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I just started learning golang and decided to implement some basic sorting algorithms (bubble sort, selection sort, and insertion sort) to try working with packages, slices, and testing infrastructure.

Here's the implementation:

package child_sort

func SortBubble(xs []int) {
    for i := range xs {
        swapped := false
        for j := 1; j < len(xs)-i; j++ {
            if xs[j-1] > xs[j] {
                xs[j-1], xs[j] = xs[j], xs[j-1]
                swapped = true
            }
        }
        if !swapped {
            break
        }
    }
}

func SortSelection(xs []int) {
    for i := range xs {
        min_i := i
        for j := i + 1; j < len(xs); j++ {
            if xs[j] < xs[min_i] {
                min_i = j
            }
        }
        if min_i != i {
            xs[i], xs[min_i] = xs[min_i], xs[i]
        }
    }
}

func SortInsertion(xs []int) {
    for i := 1; i < len(xs); i++ {
        for j := i; j > 0; j-- {
            if xs[j] < xs[j-1] {
                xs[j], xs[j-1] = xs[j-1], xs[j]
            }
        }
    }
}

Unit tests seem to work fine, but when I created benchmarks for these, I got weird results, like these:

go test --bench . --benchmem 
PASS
BenchmarkBubble        1    2258469081 ns/op      241664 B/op          1 allocs/op
BenchmarkSelection  1000000000           0.60 ns/op        0 B/op          0 allocs/op
BenchmarkInsertion         1    1180026827 ns/op      241664 B/op          1 allocs/op
ok      .../go/src/child_sort   12.976s

What bugs me is that selection sort runs almost instantly and produces zero allocations. Same thing happens to other sorting algos if I decrease the size of the arrays. And the opposite is true, i.e. if I increase the size, selection sort starts to behave sanely.

Here's the tests file:

package child_sort

import (
    "math/rand"
    "testing"
    "time"
)

func generate(size int, min, max int) []int {
    rand.Seed(time.Now().UTC().UnixNano())
    var xs = make([]int, size, size)
    for i := range xs {
        xs[i] = min + rand.Intn(max-min)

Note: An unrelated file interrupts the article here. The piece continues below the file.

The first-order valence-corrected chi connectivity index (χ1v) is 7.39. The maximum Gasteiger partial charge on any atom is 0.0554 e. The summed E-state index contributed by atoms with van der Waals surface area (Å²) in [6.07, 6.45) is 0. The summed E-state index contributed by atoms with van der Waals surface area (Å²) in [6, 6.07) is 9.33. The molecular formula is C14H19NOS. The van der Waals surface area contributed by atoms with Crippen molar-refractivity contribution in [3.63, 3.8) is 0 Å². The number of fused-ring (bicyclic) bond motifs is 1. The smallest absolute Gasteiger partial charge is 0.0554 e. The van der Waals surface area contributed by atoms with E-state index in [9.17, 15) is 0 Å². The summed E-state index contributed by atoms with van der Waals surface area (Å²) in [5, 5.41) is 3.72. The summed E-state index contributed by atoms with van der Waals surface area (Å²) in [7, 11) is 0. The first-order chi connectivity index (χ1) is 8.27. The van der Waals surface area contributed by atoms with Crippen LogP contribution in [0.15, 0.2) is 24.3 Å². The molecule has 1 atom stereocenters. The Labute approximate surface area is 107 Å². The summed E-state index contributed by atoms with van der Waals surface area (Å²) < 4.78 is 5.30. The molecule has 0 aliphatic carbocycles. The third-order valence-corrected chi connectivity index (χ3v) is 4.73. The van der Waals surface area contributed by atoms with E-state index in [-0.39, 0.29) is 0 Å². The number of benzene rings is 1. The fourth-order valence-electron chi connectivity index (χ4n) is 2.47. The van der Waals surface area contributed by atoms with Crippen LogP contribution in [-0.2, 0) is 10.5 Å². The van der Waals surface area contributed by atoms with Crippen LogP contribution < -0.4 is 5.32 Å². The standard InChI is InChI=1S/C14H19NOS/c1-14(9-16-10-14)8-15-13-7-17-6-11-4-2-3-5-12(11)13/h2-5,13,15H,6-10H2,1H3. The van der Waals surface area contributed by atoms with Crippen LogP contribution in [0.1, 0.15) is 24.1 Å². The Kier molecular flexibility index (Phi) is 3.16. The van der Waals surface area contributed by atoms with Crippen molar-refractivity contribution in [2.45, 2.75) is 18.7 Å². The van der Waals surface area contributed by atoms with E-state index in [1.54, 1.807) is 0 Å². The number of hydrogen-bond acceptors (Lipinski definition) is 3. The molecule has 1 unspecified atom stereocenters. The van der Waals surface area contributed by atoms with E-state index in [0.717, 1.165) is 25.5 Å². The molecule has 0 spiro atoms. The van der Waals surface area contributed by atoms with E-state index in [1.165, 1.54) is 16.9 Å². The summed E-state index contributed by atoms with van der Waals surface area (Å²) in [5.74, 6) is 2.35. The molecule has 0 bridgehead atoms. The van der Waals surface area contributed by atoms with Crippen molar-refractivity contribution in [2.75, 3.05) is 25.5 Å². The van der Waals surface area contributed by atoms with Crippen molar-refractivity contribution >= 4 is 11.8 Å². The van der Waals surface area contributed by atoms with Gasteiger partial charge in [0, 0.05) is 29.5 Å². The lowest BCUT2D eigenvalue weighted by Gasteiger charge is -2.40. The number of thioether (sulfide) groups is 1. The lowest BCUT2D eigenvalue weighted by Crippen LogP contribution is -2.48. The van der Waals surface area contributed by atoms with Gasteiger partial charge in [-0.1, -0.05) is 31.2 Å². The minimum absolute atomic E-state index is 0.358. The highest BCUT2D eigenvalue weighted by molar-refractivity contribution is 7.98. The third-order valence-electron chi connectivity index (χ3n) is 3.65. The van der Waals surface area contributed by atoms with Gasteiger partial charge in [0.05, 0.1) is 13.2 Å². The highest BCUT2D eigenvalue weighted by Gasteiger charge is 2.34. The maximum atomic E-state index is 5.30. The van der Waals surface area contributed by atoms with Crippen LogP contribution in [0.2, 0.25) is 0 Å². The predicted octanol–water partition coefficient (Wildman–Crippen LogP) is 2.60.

}
    return xs
}

func TestSortBubble(t *testing.T) {
    xs := []int{9, 8, 7, 6, 5}
    ys := []int{5, 6, 7, 8, 9}
    SortBubble(xs)
    for i, v := range xs {
        if v != ys[i] {
            t.Errorf("fail")
        }
    }
}

func TestSortSelection(t *testing.T) {
    xs := []int{1, 2, 9, 6, 2}
    ys := []int{1, 2, 2, 6, 9}
    SortSelection(xs)
    for i, v := range xs {
        if v != ys[i] {
            t.Errorf("fail")
        }
    }
}

func TestSortInsertion(t *testing.T) {
    xs := []int{1, 2, 9, 6, 2}
    ys := []int{1, 2, 2, 6, 9}
    SortInsertion(xs)
    for i, v := range xs {
        if v != ys[i] {
            t.Errorf("fail")
        }
    }
}

func BenchmarkBubble(b *testing.B) {
    xs := generate(10000, -100, 100)
    /* b.ResetTimer() */
    SortBubble(xs)
}

func BenchmarkSelection(b *testing.B) {
    xs := generate(10000, -100, 100)
    /* b.ResetTimer() */
    SortSelection(xs)
}

func BenchmarkInsertion(b *testing.B) {
    xs := generate(10000, -100, 100)
    /* b.ResetTimer() */
    SortInsertion(xs)
}
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1 Answer 1

up vote 7 down vote accepted

The observed effects have nothing to do with your sorting code, slices or whatever. You are simply not using b testing.B properly: You are supposed to execute your code b.N times.

Have a look at how the standard sorting package does its benchmarks: http://golang.org/src/pkg/sort/sort_test.go

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